- Environmental Impact Assessment Notification, 1994: This notification requires that all development projects undergo an environmental impact assessment, including a risk assessment for disasters, and that mitigation measures be incorporated into the project design.
- National Land Use Policy, 2011: This policy provides guidelines for the sustainable use of land, including provisions for reducing disaster risk and incorporating DRR into land-use planning and decision-making.
- National Water Policy, 2012: This policy provides guidelines for the sustainable use of water resources, including provisions for reducing disaster risk and incorporating DRR into water-resource management.
- National Forest Policy, 1988: This policy provides guidelines for the sustainable management of forests, including provisions for reducing disaster risk and incorporating DRR into forest management and conservation.
These statutory provisions for DRR help to ensure that disaster risk is considered in all phases of development planning and implementation, from project design to implementation and monitoring. They are critical for reducing the risk of disasters and ensuring that development efforts are sustainable and resilient.
5. Examine the case study of ‘The Indian Ocean Tsunami, 2004.’
Ans: The Indian Ocean Tsunami of 2004 is a powerful case study of the devastating impact that natural disasters can have on communities and the importance of disaster risk reduction (DRR) measures. On December 26, 2004, a massive earthquake struck off the coast of Sumatra, Indonesia, generating a huge tsunami that impacted several countries in the Indian Ocean region, including India, Sri Lanka, Thailand, and the Maldives.
The Indian Ocean Tsunami resulted in widespread loss of life and property, with over 230,000 people killed and millions more left homeless. The disaster also had a significant impact on the local economies, with many coastal communities and fishing villages destroyed, leaving residents without livelihoods and access to basic services.
The Indian Ocean Tsunami highlighted the critical importance of DRR measures, including early warning systems, evacuation plans, and risk-informed land use planning, in reducing the impact of disasters. In the aftermath of the disaster, many countries in the region, including India, took steps to enhance their DRR efforts, including the development of early warning systems, risk assessments, and evacuation plans, as well as improved land-use planning and zoning to reduce the risk of future disasters.
Answer the following in about 100 words each.
6. What do you mean by epidemics?
Ans: Epidemics refer to the sudden and rapid spread of a disease within a specific population or geographic area. They occur when the number of new cases of a disease exceeds what is normally expected in a given time period and location. Epidemics can be caused by a variety of factors, including the emergence of new or drug-resistant strains of a disease, inadequate public health infrastructure, and poor sanitation and hygiene conditions. Epidemics can have significant health and social impacts, including widespread illness, hospitalization, and death, as well as economic losses and disruptions to daily life. Effective disease surveillance, preparedness, and response measures are crucial in controlling and preventing epidemics.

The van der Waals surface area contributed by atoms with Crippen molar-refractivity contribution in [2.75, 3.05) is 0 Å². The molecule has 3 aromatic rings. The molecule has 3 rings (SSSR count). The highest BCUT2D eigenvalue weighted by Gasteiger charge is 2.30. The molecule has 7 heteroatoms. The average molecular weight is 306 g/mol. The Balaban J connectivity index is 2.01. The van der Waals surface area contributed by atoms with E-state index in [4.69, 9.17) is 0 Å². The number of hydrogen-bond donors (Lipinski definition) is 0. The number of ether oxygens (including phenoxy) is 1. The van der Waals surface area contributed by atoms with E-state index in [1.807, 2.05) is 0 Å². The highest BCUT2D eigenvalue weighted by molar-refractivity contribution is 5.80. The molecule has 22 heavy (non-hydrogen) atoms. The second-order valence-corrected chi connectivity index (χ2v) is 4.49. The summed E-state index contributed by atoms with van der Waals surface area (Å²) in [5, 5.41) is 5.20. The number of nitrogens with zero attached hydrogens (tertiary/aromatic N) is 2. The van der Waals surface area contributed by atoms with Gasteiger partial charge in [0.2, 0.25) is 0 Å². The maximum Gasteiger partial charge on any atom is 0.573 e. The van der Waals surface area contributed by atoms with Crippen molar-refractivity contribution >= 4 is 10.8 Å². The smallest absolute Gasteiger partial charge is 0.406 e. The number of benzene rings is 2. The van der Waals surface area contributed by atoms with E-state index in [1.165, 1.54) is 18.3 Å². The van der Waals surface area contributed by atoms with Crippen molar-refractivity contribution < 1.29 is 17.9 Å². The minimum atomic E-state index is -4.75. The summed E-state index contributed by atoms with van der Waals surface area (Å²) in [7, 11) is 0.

7. Discuss the key components of disaster preparedness framework.
A disaster preparedness framework is a comprehensive system that helps communities and organizations prepare for and respond to disasters. The key components of a disaster preparedness framework include:
- Risk assessment: Understanding the potential risks and hazards faced by a community or organization, including natural, technological, and human-made disasters.
- Planning: Developing and testing plans for disaster response and recovery, including evacuation plans, communication strategies, and logistics support.
- Training and drills: Providing training and conducting drills to familiarize personnel with response plans, procedures, and equipment.
- Resource management: Ensuring the availability of adequate resources, including personnel, equipment, and supplies, to respond to disasters.
- Public education and outreach: Educating the public on disaster risks and preparedness measures and encouraging them to take proactive steps to prepare for disasters.